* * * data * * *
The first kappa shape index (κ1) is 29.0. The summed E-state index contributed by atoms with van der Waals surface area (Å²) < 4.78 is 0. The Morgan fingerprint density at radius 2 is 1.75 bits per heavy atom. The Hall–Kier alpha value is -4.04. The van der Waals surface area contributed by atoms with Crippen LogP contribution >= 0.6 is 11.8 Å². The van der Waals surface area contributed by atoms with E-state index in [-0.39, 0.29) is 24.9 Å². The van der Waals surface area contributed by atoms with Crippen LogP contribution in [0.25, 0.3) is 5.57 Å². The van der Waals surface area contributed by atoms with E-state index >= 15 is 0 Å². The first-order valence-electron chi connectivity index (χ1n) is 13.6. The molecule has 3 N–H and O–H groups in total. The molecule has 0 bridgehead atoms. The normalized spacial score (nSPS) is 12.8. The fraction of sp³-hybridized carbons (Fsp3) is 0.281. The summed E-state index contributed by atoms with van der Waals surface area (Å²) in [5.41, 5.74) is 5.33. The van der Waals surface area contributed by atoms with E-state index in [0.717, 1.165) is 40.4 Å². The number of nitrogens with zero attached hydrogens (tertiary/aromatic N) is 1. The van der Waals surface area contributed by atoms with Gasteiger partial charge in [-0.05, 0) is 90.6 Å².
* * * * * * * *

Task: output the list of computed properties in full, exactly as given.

The first kappa shape index (κ1) is 29.0. The summed E-state index contributed by atoms with van der Waals surface area (Å²) < 4.78 is 0. The Morgan fingerprint density at radius 2 is 1.75 bits per heavy atom. The Hall–Kier alpha value is -4.04. The van der Waals surface area contributed by atoms with Crippen LogP contribution >= 0.6 is 11.8 Å². The van der Waals surface area contributed by atoms with E-state index in [-0.39, 0.29) is 24.9 Å². The van der Waals surface area contributed by atoms with Crippen LogP contribution in [0.25, 0.3) is 5.57 Å². The van der Waals surface area contributed by atoms with E-state index >= 15 is 0 Å². The first-order valence-electron chi connectivity index (χ1n) is 13.6. The molecule has 3 N–H and O–H groups in total. The molecule has 0 bridgehead atoms. The normalized spacial score (nSPS) is 12.8. The fraction of sp³-hybridized carbons (Fsp3) is 0.281. The summed E-state index contributed by atoms with van der Waals surface area (Å²) in [5.41, 5.74) is 5.33. The van der Waals surface area contributed by atoms with E-state index in [0.717, 1.165) is 40.4 Å². The number of nitrogens with zero attached hydrogens (tertiary/aromatic N) is 1. The van der Waals surface area contributed by atoms with Gasteiger partial charge in [-0.05, 0) is 90.6 Å².